Bristol

Mya-Rose Craig: Twitter's BirdGirlUK to receive honorary doctorate

Birdgirl watching birds Image copyright Mya-Rose
Image caption Mya-Rose (pictured) started bird-watching at the age of three.

A teenage bird-watcher from Bristol is to receive an honorary doctorate for her work in science and nature.

Mya-Rose Craig, known as BirdGirlUK on Twitter, has been praised for making the nature sector more diverse.

The 17-year-old will get a Doctorate of Science from University of Bristol on 20 February, and will be one of the UK's youngest recipients of the honour.

She said: "When people don't understand they don't care, I want to help those understand."

Some of Mya-Rose's work includes designing grassroots projects for children from BAME communities to help them learn about conservation.

'All I knew'

She said while growing up her love for nature was supported by her parents and she took inspiration from her older sister, who has a keen interest in bird-watching.

"I was automatically given the opportunity to engage with nature because that's all I knew, so I have a duty to use my knowledge to engage children who may not have that same opportunity," she said.

She created her first nature conference, attended by naturalists including Bill Oddie, at the age of 13.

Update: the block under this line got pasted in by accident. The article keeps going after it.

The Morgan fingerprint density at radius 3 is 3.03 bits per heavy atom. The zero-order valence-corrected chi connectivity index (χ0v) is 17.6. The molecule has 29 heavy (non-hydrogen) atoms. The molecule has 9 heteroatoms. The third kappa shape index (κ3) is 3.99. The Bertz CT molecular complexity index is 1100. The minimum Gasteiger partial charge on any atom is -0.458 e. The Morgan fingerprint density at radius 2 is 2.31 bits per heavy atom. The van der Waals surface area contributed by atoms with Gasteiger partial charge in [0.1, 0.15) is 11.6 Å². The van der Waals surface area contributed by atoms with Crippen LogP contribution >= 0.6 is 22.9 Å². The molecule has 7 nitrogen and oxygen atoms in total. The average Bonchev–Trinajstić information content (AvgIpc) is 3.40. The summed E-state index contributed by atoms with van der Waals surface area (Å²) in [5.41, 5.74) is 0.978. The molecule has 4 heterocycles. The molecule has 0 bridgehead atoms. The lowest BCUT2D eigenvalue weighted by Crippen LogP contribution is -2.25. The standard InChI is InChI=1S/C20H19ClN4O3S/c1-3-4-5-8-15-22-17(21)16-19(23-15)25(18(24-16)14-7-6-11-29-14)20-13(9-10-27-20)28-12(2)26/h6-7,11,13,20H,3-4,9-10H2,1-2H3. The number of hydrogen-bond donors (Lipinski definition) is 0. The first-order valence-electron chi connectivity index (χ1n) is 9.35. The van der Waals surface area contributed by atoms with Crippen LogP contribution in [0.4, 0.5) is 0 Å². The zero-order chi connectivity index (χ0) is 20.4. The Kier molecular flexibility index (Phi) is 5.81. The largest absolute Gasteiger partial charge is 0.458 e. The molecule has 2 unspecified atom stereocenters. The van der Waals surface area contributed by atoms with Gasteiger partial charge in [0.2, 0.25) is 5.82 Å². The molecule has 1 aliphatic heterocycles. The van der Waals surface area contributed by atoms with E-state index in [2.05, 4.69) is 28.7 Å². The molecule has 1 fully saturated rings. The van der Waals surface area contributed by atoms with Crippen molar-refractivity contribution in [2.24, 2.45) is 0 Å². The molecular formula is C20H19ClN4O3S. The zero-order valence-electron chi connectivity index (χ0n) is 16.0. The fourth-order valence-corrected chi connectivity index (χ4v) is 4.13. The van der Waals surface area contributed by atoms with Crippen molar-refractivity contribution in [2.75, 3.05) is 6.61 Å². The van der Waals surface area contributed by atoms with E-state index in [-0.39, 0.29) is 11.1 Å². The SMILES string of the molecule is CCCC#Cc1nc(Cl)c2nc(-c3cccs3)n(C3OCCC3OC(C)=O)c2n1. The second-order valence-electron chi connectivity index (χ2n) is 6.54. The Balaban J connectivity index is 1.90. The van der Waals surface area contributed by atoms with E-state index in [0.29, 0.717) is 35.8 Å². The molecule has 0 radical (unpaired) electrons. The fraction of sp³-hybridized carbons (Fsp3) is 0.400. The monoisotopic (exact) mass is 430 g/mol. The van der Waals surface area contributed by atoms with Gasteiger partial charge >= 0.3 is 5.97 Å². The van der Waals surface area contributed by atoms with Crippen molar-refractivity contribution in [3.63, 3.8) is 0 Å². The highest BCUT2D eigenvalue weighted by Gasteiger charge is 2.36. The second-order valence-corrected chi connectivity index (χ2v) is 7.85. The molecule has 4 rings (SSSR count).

Mya-Rose has more than 11k followers on Twitter and announced the news of the award there first.

Her big online presence means she is often criticised by people who disagree with her work.

She said: "It actually started when I filmed a documentary at the age of seven and when it came out, a lot of people had negative things to say.

"It took me a long time to figure out a balance between responding to negative comments and knowing when to ignore but I have developed thick skin."

Image caption Mya-Rose was featured in BBC Four's 'Twitchers: A Very British Obsession' documentary in 2009

When asked what's next for BirdgirlUK, she said school was a priority, with her A-level exams approaching in the summer, but she wanted to continue her work with BAME communities.

"I am in a very gratifying period in my life, to be listened to and to be a source for change," she said.

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